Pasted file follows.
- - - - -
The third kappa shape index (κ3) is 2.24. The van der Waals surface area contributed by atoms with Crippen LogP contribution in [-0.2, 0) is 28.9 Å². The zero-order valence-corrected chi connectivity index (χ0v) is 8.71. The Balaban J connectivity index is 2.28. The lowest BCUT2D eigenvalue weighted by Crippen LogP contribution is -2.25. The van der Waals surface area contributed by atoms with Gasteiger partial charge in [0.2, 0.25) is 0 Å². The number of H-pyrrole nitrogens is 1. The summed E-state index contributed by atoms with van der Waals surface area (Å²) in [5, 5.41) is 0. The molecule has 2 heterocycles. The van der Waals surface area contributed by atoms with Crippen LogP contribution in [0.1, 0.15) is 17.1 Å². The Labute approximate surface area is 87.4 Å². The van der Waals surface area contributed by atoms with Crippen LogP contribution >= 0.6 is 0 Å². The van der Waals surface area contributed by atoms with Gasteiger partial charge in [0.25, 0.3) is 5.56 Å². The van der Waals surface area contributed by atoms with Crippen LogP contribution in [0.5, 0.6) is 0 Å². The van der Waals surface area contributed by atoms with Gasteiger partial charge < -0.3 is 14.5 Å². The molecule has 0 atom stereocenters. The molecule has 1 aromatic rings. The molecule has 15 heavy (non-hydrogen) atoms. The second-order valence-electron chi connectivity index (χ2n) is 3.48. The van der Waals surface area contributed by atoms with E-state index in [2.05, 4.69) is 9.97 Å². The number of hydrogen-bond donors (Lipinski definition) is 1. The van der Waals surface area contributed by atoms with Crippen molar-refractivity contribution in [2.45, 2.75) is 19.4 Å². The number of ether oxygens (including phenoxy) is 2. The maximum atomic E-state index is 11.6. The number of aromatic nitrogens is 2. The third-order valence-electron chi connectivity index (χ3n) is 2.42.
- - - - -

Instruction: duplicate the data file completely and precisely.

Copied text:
The third kappa shape index (κ3) is 2.24. The van der Waals surface area contributed by atoms with Crippen LogP contribution in [-0.2, 0) is 28.9 Å². The zero-order valence-corrected chi connectivity index (χ0v) is 8.71. The Balaban J connectivity index is 2.28. The lowest BCUT2D eigenvalue weighted by Crippen LogP contribution is -2.25. The van der Waals surface area contributed by atoms with Gasteiger partial charge in [0.2, 0.25) is 0 Å². The number of H-pyrrole nitrogens is 1. The summed E-state index contributed by atoms with van der Waals surface area (Å²) in [5, 5.41) is 0. The molecule has 2 heterocycles. The van der Waals surface area contributed by atoms with Crippen LogP contribution in [0.1, 0.15) is 17.1 Å². The Labute approximate surface area is 87.4 Å². The van der Waals surface area contributed by atoms with Crippen LogP contribution >= 0.6 is 0 Å². The van der Waals surface area contributed by atoms with Gasteiger partial charge in [0.25, 0.3) is 5.56 Å². The van der Waals surface area contributed by atoms with Crippen LogP contribution in [0.5, 0.6) is 0 Å². The van der Waals surface area contributed by atoms with Gasteiger partial charge < -0.3 is 14.5 Å². The molecule has 0 atom stereocenters. The molecule has 1 aromatic rings. The molecule has 15 heavy (non-hydrogen) atoms. The second-order valence-electron chi connectivity index (χ2n) is 3.48. The van der Waals surface area contributed by atoms with E-state index in [2.05, 4.69) is 9.97 Å². The number of hydrogen-bond donors (Lipinski definition) is 1. The van der Waals surface area contributed by atoms with Crippen molar-refractivity contribution in [2.45, 2.75) is 19.4 Å². The number of ether oxygens (including phenoxy) is 2. The maximum atomic E-state index is 11.6. The number of aromatic nitrogens is 2. The third-order valence-electron chi connectivity index (χ3n) is 2.42.